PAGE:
If the Kindle really is doing well, it may herald a new platform, and the Times should ride that wave, rather than get swamped by it. It may be one of the ingredients that helps them hit the scale of which they’re capable, and which can lift them from their doldrums.

Steve Jobs: "People Don’t Read"

Apple’s Steve Jobs, talking to The New York Times about Amazon’s Kindle:

“It doesn’t matter how good or bad the product is, the fact is that people don’t read anymore,” he said. “Forty percent of the people in the U.S. read one book or less last year. The whole conception is flawed at the top because people don’t read anymore.”

Which means sixty percent of people in the U.S.–180 million people–are, to some degree, readers. More if you count newspapers, magazines, and the web.

It strikes me as odd that Jobs, the head of a company that is doing very well with a less than 9 percent market share*, doesn’t appreciate that.

* UPDATE: Notice how I conflate the size of a market with market share? I think that’s called lying with statistics. Still, I think the larger point stands.

The Kindle: Books Don’t Need Saving

Todaythe tech and book blogs are all buzzing about the Kindle, Amazon’s attempt at an ereader. The tech blog reports are in-depth to the point of exhaustion, a bit hyperbolic, and overall what you’d expect. They’ve done this before.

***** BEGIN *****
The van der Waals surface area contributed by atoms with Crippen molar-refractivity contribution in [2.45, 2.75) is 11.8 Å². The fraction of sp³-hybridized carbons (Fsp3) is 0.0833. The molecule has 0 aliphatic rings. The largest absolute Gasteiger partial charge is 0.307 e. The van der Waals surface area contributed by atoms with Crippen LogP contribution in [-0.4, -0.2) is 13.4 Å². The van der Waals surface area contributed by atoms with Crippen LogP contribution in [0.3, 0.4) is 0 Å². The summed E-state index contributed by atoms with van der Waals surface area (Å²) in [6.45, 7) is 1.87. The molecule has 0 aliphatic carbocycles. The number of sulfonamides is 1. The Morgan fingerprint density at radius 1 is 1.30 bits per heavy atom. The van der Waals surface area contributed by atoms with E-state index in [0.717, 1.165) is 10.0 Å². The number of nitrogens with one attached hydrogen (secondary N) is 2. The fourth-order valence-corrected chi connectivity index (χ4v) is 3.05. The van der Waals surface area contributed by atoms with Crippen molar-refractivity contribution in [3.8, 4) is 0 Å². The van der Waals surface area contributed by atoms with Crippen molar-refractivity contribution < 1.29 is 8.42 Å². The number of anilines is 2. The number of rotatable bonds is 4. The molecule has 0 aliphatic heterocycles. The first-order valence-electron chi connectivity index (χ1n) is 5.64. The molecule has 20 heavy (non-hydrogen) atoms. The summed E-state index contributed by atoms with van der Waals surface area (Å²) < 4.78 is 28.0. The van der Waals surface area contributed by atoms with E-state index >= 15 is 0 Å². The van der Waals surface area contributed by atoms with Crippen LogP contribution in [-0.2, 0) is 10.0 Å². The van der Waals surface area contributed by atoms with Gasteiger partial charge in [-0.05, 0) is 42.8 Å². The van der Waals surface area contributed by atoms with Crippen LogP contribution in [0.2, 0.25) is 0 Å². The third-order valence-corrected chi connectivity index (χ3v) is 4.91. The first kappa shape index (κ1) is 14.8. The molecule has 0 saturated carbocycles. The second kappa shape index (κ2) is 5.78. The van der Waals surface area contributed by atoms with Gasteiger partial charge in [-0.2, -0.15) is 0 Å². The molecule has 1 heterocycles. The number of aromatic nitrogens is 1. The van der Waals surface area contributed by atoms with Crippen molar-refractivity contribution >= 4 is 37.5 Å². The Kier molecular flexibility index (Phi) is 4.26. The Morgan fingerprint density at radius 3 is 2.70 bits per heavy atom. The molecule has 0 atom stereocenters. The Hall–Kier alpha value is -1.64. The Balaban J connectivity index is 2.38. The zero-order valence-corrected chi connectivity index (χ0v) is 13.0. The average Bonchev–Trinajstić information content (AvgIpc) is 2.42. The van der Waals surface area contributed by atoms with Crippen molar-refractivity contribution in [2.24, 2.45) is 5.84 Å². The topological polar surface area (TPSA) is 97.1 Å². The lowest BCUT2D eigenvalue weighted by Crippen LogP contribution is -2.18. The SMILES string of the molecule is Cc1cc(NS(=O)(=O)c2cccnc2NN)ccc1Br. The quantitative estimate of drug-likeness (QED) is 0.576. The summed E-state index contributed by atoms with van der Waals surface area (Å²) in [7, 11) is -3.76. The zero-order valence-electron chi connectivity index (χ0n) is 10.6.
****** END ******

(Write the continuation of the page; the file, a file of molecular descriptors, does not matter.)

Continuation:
That’s not so much the case for the book people, and there’s a whiff of desperation to the coverage, as if the Kindle is a deus ex machina that will help them maintain relevance.
Earth to publishing industry: people like books, and you’re doing just fine. You are not in the same sinking boat as the newspaper people, so chill out. Yes, some kinds of books aren’t so useful anymore (who under the age of 30 still uses a printed dictionary? The online options are superior in every way). But for the reading of long-form narrative, the best option is, and will remain for some time, a book.
For that to change, somebody, probably Apple, is going to have to come up with a far better device than the Kindle. Because I’m lazy, I’m just going to quote the obnoxious comment I left on the OUPblog:
“The older book demographic won’t buy [the Kindle] because they’re not gadget people, and young readers (yes, young people do read books) won’t because it’s fugly, and they’re already lugging around an iPod, smartphone, and laptop. On top of those devices, the Kindle is a redundant piece of crap.

Once again it’s going to be left to Apple to get this right. Schnittman is correct that any media device has to be networked, and have easy access to an enormous reservoir of content. But it has to be beautiful, or at least attractive, and it has do more than one thing. The iPhone is beautiful and multifunctional, for the same price as a Kindle. Speaking of price, who in their right mind is going to pay $14/month for the New York Times, in this emasculated, black and white, linkless form? Or $2/month for a bunch of otherwise free blogs? If they get 17 subscriptions, I’ll be shocked.

The Kindle is going to go down like the Lusitania.”